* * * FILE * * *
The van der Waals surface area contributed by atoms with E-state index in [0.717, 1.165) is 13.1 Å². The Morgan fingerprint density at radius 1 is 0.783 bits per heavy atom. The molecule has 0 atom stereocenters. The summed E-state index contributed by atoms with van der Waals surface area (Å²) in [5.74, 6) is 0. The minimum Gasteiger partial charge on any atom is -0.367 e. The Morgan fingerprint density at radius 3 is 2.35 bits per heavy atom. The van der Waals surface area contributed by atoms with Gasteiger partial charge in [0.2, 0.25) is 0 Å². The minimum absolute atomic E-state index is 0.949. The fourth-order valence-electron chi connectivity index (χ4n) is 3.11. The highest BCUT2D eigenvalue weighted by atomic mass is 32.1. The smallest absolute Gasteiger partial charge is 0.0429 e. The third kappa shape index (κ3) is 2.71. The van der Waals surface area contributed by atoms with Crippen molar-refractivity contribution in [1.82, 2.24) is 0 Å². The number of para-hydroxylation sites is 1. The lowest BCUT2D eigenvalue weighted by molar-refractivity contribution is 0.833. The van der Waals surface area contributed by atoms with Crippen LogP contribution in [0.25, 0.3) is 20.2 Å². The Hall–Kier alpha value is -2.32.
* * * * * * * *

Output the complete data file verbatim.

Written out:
The van der Waals surface area contributed by atoms with E-state index in [0.717, 1.165) is 13.1 Å². The Morgan fingerprint density at radius 1 is 0.783 bits per heavy atom. The molecule has 0 atom stereocenters. The summed E-state index contributed by atoms with van der Waals surface area (Å²) in [5.74, 6) is 0. The minimum Gasteiger partial charge on any atom is -0.367 e. The Morgan fingerprint density at radius 3 is 2.35 bits per heavy atom. The van der Waals surface area contributed by atoms with Gasteiger partial charge in [0.2, 0.25) is 0 Å². The minimum absolute atomic E-state index is 0.949. The fourth-order valence-electron chi connectivity index (χ4n) is 3.11. The highest BCUT2D eigenvalue weighted by atomic mass is 32.1. The smallest absolute Gasteiger partial charge is 0.0429 e. The third kappa shape index (κ3) is 2.71. The van der Waals surface area contributed by atoms with Crippen molar-refractivity contribution in [1.82, 2.24) is 0 Å². The number of para-hydroxylation sites is 1. The lowest BCUT2D eigenvalue weighted by molar-refractivity contribution is 0.833. The van der Waals surface area contributed by atoms with Crippen LogP contribution in [0.25, 0.3) is 20.2 Å². The Hall–Kier alpha value is -2.32.